" I came here to chew bubble gum and kick butt, and I am all out of bubble gum"

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                  #23
                  Well folks, the backdrop support for the lower level is up. I've used 1/16" styrene sheets (3 of them) to create a 20' long backdrop. I have a single piece photo backdrop in order. Once it arrives, I'll attach it to the styrene which will hide the seams between the three panels.

                  I've used velcro to attach the styrene to the backdrop supports. This was an idea from a user in another forum, and I really like the flexibility it gives when positioning the backdrop. In a pinch, I can also easily remove it. Here are the pictures of the first piece going up.

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                  Because this sheet is only 7.75" tall, I used only two velcro squares per support. On the corners, I used three for extra support. Probably overkill, but why not. Velcro is cheap. Here are the two corners and an overview of the whole thing.

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                  Pretty happy with how it turned out. 😊

                  Comment


                  • Allen
                    Allen commented
                    Editing a comment
                    That looks like it will turn out very well Serdar!
                    I like it! As Loren said, it does look professional.

                  • Greg
                    Greg commented
                    Editing a comment
                    Professional is a word I would use also. I like the smoothness.

                  • Paul S.
                    Paul S. commented
                    Editing a comment
                    Velcro! Sure beats driving brads into the styrene and puttying the holes later.

                    Thanks for sharing the tip. That's a great idea.💡

                  #24
                  Hello folks,

                  It's been a long time since the last update, and work has been crazy busy. However, today we got snowed in and lost power and cable. Can't work, so TRAIN DAY! Yay!

                  I ended up spending the afternoon putting up the photo backdrop. I initially had planned it as a single piece (which is how I had it printed.) However, with just an 8" shelf height and the flexible nature of the styrene, it just felt like it would be super difficult to do so in place. Instead, I cut the backdrop into 3 pieces to match the 3 pieces of styrene. That way I could take the styrene sheets off the layout, lay them flat on a piece of board, and really get all the bubbles as I adhered the backdrop. Having a clean squeegee really helped here. I'm also happy about this decision, because it'll allow me to take down the backdrops piece by piece should I ever need to do so.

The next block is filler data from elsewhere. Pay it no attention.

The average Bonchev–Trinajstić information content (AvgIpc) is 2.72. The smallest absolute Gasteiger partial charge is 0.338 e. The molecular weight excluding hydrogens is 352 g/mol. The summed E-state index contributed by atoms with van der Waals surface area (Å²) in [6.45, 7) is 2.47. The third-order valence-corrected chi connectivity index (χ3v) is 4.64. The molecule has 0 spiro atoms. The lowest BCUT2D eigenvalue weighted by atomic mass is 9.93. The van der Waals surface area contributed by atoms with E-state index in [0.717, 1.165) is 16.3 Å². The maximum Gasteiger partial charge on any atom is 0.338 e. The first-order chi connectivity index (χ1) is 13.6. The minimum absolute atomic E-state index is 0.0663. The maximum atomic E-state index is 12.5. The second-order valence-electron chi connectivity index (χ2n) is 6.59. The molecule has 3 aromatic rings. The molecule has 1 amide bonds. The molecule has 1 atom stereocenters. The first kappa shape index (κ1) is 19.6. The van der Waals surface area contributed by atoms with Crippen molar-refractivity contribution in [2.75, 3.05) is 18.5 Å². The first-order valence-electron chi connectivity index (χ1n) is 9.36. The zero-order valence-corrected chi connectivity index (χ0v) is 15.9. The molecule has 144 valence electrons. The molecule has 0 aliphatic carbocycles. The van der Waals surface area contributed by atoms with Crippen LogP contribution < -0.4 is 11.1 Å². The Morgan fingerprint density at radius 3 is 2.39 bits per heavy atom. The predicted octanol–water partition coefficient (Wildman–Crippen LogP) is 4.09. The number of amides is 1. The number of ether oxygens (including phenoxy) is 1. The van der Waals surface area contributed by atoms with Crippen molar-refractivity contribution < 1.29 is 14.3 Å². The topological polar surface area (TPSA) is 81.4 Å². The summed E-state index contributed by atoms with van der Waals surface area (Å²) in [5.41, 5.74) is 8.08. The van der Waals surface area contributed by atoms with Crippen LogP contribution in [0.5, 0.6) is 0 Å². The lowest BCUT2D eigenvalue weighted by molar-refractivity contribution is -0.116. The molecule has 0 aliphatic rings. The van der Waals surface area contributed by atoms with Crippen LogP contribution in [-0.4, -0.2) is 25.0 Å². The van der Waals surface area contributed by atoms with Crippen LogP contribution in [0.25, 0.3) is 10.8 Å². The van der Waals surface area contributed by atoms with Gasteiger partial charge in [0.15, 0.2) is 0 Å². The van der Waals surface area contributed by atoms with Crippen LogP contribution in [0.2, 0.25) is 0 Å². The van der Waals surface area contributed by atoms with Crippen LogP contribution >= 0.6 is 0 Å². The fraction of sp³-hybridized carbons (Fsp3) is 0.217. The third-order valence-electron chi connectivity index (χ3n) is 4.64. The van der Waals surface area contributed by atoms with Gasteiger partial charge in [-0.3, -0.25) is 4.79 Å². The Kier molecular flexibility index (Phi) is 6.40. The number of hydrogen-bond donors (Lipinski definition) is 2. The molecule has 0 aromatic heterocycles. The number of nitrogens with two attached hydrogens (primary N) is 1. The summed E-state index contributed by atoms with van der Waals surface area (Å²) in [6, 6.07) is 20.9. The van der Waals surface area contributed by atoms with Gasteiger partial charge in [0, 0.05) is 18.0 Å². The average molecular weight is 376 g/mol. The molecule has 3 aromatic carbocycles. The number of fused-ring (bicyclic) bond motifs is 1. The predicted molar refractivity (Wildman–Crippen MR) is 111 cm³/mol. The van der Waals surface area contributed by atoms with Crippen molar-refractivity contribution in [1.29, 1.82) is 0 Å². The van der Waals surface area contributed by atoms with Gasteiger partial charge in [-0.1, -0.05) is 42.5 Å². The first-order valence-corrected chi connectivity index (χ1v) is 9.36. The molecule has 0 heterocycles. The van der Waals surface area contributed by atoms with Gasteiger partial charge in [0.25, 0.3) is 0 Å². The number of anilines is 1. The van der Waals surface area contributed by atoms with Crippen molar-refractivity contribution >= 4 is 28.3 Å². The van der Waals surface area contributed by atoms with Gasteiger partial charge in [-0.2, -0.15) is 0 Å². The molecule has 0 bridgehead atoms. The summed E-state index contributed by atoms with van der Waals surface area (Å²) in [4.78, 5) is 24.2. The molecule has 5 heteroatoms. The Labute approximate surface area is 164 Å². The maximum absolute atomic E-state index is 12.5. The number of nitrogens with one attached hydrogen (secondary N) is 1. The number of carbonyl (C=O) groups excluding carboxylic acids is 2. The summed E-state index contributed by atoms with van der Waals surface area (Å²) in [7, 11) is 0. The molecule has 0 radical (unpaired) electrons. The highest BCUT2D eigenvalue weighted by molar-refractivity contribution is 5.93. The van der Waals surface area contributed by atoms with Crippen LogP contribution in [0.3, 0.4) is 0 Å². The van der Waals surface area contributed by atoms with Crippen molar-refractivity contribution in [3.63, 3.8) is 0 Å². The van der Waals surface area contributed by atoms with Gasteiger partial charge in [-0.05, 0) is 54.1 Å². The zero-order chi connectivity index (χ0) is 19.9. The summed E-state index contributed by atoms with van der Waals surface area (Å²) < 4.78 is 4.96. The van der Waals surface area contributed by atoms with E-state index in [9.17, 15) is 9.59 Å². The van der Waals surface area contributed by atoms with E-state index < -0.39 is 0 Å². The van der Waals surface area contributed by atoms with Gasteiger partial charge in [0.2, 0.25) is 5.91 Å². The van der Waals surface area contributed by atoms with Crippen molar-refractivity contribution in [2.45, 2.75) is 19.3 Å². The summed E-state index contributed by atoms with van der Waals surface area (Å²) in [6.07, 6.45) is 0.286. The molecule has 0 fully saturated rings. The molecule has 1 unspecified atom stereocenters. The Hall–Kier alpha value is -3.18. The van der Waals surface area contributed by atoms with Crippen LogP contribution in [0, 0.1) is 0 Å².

Here are the installation pictures. The last photo shows the cutout that's going to be the entrance to staging.

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                  At this point, I'm ready to resume trackwork. I've placed some buildings around to see how it would look. These are not the final structures or placement, but just to see how it would all look. Pleased with the results, especially the area that's going to be engine facility/yard entrance.

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                  I'm going to use the engine house to block the view of the return from the staging yard will cut through the backdrop. I'm hoping that the yard ladder there will look like the tracks that go off to the additional engine facilities in the background. There will essentially be 4 tracks going to that hole to the left of the engine house.

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                  Comment


                    #25
                    WOW! That backdrop looks great Serdar! It really adds to the depth of the layout.
                    What a great start.
                    The Little Rock Line Blog

                    Comment


                      #26
                      Glad to see you back again Serdar. Installing this in 3 sections makes a lot of sense for sure. I absolutely love this backdrop. It reminds me of the area around Skykomish, that is until I came to the U.P. smokestack in Portland. LOL Keep up the excellent work.

                      Snow in Seattle ?? Wow!
                      HO Scale